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Burr Conspiracy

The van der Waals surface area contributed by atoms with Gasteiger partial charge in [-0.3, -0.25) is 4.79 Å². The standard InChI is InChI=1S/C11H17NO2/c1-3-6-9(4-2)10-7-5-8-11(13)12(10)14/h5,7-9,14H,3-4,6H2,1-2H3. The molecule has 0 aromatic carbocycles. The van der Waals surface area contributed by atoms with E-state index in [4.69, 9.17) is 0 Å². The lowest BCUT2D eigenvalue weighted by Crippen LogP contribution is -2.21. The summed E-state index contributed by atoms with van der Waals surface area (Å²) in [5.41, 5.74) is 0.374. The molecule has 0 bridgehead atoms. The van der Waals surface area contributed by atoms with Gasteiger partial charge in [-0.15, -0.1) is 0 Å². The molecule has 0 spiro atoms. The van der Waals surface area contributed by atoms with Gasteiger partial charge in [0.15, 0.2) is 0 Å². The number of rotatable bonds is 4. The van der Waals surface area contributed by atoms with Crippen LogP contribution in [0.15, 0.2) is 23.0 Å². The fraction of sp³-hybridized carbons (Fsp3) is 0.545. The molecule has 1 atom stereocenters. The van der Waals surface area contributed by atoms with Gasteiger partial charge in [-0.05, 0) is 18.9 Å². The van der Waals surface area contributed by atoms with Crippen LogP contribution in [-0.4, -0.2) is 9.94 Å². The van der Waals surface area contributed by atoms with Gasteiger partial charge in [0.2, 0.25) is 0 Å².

Aaron Burr was in general disrepute after 1804 because of his political indiscretions and the fatal duel with Hamilton. His soaring ego, however, compelled him to undertake further schemes. Burr's exact aims are not clear today, but may have involved an effort to capture Spanish possessions in the Southwest or to engineer the secession of western states from the Union, or both. In any event, he worked with two very interesting personalities. One was James Wilkinson, then governor of the Louisiana Territory and a man with a reputation for shady dealing that exceeded even Burr’s. The other associate was Harman Blennerhasset, an Irish immigrant who lived in splendor on an island in the Ohio River (near present-day Parkersburg, West Virginia). In 1806, Blennerhasset provided funding for the outfitting of a small fleet of flatboats; Burr’s personal vessel contained all the necessary amenities, including ample wine storage. The assemblage began a cruise down the Ohio River, headed for the Mississippi and eventually for New Orleans. For reasons unknown, Wilkinson reported Burr’s actions to President Jefferson. The president ordered Burr's arrest; he was taken to Richmond for trial on charges of treason. Burr’s trial was presided over by none other than John Marshall, Chief Justice of the Supreme Court. (In the early days of the republic Supreme Court justices had little business and spent time on circuit duty.) Marshall, always anxious to spite Jefferson, insisted upon the narrowest possible interpretation of treason, requiring an overt act to prove treason and not just a conspiracy to do so. The case was doomed from the start. Despite Jefferson’s stage management, the prosecution’s case was badly mishandled and Burr was acquitted. One significant sidelight of the Burr trial occurred when Chief Justice Marshall subpoenaed Jefferson to testify. The president refused to do so, citing the independent nature of the branches of the government.